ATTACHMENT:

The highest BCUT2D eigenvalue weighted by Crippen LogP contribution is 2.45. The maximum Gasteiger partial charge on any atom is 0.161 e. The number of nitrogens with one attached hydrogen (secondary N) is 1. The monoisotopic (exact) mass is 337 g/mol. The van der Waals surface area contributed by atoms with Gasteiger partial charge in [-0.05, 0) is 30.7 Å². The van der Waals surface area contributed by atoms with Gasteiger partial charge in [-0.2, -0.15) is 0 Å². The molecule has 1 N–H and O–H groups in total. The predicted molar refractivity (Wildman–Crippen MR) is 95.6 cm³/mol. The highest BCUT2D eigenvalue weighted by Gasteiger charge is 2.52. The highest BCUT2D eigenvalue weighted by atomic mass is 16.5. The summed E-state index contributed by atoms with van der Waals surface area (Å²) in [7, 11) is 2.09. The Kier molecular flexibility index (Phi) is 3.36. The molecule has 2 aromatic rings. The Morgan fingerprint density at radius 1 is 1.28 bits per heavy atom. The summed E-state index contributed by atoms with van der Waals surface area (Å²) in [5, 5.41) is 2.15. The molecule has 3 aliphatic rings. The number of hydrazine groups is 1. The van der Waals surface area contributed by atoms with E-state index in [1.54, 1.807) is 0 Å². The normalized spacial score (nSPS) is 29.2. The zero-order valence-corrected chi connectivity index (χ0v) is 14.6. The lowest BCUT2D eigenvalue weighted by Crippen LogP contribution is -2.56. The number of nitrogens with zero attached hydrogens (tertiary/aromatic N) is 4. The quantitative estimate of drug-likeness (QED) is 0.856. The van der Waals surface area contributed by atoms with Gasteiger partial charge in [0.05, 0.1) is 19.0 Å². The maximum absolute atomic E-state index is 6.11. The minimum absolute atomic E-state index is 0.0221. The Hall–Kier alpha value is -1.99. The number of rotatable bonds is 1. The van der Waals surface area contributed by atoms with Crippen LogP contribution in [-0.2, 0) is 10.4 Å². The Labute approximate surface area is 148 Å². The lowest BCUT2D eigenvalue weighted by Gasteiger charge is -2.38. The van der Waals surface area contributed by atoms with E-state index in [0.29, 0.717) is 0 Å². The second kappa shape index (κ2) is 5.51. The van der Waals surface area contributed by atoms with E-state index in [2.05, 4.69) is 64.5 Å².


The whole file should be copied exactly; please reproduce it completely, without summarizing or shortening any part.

The highest BCUT2D eigenvalue weighted by Crippen LogP contribution is 2.45. The maximum Gasteiger partial charge on any atom is 0.161 e. The number of nitrogens with one attached hydrogen (secondary N) is 1. The monoisotopic (exact) mass is 337 g/mol. The van der Waals surface area contributed by atoms with Gasteiger partial charge in [-0.05, 0) is 30.7 Å². The van der Waals surface area contributed by atoms with Gasteiger partial charge in [-0.2, -0.15) is 0 Å². The molecule has 1 N–H and O–H groups in total. The predicted molar refractivity (Wildman–Crippen MR) is 95.6 cm³/mol. The highest BCUT2D eigenvalue weighted by Gasteiger charge is 2.52. The highest BCUT2D eigenvalue weighted by atomic mass is 16.5. The summed E-state index contributed by atoms with van der Waals surface area (Å²) in [7, 11) is 2.09. The Kier molecular flexibility index (Phi) is 3.36. The molecule has 2 aromatic rings. The Morgan fingerprint density at radius 1 is 1.28 bits per heavy atom. The summed E-state index contributed by atoms with van der Waals surface area (Å²) in [5, 5.41) is 2.15. The molecule has 3 aliphatic rings. The number of hydrazine groups is 1. The van der Waals surface area contributed by atoms with E-state index in [1.54, 1.807) is 0 Å². The normalized spacial score (nSPS) is 29.2. The zero-order valence-corrected chi connectivity index (χ0v) is 14.6. The lowest BCUT2D eigenvalue weighted by Crippen LogP contribution is -2.56. The number of nitrogens with zero attached hydrogens (tertiary/aromatic N) is 4. The quantitative estimate of drug-likeness (QED) is 0.856. The van der Waals surface area contributed by atoms with Gasteiger partial charge in [0.05, 0.1) is 19.0 Å². The maximum absolute atomic E-state index is 6.11. The minimum absolute atomic E-state index is 0.0221. The Hall–Kier alpha value is -1.99. The number of rotatable bonds is 1. The van der Waals surface area contributed by atoms with Crippen LogP contribution in [-0.2, 0) is 10.4 Å². The Labute approximate surface area is 148 Å². The lowest BCUT2D eigenvalue weighted by Gasteiger charge is -2.38. The van der Waals surface area contributed by atoms with E-state index in [0.29, 0.717) is 0 Å². The second kappa shape index (κ2) is 5.51. The van der Waals surface area contributed by atoms with E-state index in [2.05, 4.69) is 64.5 Å².